President Donald Trump has reportedly discussed with White House advisers firing Attorney General Jeff Sessions, according to a story from the Associated Press.
Trump, who has seemed to grow increasing angry with Sessions over his decision to recuse himself from the investigation into Russian meddling in the 2016 election, referred to Sessions as “beleaguered” in a tweet on Monday.
"So why aren't the Committees and investigators, and of course our beleaguered A.G., looking into Crooked Hillarys crimes & Russia relations?" Trump tweeted Monday. His tweet came just hours before his son-in-law, White House senior adviser Jared Kushner, traveled to Capitol Hill to be interviewed about his meetings with Russians.
The AP reported that three people close to the president said that Trump had spoken about the potential consequences of firing Sessions.
Last week, Trump said in an interview with The New York Times that he would not have chosen Session as his attorney general if he had known that the former Alabama senator was going to recuse himself from the Russian investigation.
Trump’s new communications director, Anthony Scaramucci, suggested in an interview with CNN on Monday that Trump and Sessions need to "to sit down face to face and have a reconciliation and a discussion of the future.”
How did Sessions get to this point? Here’s a look at Sessions’ relationship with Trump.
February 28, 2016: Sessions endorses Trump for president during a rally in Mobile, Alabama. He is the first sitting U.S. senator to do so in the 2016 campaign.
March 3, 2016: Three days later, Sessions is named as chairman of Trump's National Security Advisory Committee.
April 27, 2016: Sessions attends a speech by Trump at the Mayflower Hotel in Washington D.C. Former FBI Director James Comey reportedly told the Senate Select Committee on Intelligence in a classified meeting that U.S. intelligence agencies picked up communications between Russian Ambassador to the United States, Sergey Kislyak and Russian officials that suggested he and Sessions met at the event. Sessions said he was in the same room as Kislyak during the event, but did not meet with him.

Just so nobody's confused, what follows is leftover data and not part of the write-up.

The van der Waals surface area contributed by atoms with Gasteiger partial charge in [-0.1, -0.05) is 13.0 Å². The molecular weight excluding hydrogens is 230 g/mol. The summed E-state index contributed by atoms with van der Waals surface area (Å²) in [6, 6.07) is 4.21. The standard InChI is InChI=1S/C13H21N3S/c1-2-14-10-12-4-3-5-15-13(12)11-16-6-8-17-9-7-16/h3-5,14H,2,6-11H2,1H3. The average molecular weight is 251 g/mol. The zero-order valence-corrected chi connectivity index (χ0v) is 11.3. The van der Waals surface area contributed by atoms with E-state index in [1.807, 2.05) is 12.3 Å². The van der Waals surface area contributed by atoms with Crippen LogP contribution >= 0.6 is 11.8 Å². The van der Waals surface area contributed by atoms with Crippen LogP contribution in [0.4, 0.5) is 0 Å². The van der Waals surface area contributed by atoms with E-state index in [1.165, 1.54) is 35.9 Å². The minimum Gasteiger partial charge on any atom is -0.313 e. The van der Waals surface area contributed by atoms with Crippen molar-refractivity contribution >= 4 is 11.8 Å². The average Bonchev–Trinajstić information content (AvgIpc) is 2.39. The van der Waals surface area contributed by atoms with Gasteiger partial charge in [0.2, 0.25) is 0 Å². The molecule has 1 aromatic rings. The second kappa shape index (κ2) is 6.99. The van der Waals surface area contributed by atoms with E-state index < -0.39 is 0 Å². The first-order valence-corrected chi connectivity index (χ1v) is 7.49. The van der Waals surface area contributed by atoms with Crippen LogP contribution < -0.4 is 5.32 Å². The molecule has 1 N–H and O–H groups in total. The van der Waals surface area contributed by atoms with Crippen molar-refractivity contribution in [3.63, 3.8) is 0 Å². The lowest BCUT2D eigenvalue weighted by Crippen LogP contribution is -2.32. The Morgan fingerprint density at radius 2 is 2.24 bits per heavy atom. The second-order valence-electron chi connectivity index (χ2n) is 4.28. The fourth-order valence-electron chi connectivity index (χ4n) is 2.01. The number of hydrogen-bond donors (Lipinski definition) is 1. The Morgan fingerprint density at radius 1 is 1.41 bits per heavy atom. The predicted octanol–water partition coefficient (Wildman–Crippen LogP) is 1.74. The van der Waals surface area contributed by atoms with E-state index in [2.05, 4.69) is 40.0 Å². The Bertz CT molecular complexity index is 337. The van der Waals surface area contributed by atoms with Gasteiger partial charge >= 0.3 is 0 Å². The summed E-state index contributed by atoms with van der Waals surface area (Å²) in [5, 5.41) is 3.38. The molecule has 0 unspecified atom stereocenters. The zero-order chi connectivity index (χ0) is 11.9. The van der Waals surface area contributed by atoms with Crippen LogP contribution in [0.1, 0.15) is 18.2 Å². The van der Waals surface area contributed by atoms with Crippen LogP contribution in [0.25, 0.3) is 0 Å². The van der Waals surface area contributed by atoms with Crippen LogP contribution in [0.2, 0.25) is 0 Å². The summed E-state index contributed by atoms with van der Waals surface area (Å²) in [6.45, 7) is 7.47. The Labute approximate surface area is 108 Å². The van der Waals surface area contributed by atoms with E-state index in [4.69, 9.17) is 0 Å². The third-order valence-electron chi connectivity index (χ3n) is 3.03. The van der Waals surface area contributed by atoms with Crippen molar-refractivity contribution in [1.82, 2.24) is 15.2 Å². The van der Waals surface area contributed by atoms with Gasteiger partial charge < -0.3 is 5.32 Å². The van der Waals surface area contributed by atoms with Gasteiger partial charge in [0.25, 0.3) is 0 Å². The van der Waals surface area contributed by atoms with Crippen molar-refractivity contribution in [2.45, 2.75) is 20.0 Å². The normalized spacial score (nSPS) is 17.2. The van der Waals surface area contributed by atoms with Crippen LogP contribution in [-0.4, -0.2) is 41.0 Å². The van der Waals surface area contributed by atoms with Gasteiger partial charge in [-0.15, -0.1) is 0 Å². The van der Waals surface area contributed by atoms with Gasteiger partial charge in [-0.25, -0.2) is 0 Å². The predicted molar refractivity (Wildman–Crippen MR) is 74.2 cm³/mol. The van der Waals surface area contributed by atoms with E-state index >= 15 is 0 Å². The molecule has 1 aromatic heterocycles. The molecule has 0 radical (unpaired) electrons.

July 18, 2016: Sessions speaks at a Heritage Foundation event held in Cincinnati during the Republican National Convention. After the speech, Sessions said he briefly spoke to a small group that included Kislyak. a public event attended by a number of ambassadors.
September 8, 2016: Sessions has an official meeting in his Capitol Hill office with Kislyak. Sessions would later testify that the meeting was also attended by staff members and that it was not unusual for U.S. senators to meet with officials from other governments. A Department of Justice statement issued after Sessions became attorney general noted that as head of the Armed Services Committee Sessions had met or spoken 25 times to foreign ambassadors in 2016.
November 8, 2016: Donald Trump is elected the 45th president of the United States.
November 18, 2016: Ten days later, Trump announces that he is nominating Sessions to be the next U.S. attorney general.
January 10, 2017: During his first day of confirmation hearings before the Senate Judiciary Committee, Sessions is asked if anyone affiliated with the Trump campaign ever met with Russian officials. Sessions says, "I'm not aware of any of those activities. I have been called a surrogate at a time or two in that campaign and I didn't have -- did not have communications with the Russians, and I'm unable to comment on it." Sessions did not disclose the meetings with Kislyak, nor did he include the meetings on his security clearance form. He would later say the meetings he had with Kislyak were held in his capacity as a U.S. senator, not as a member of Trump's campaign team.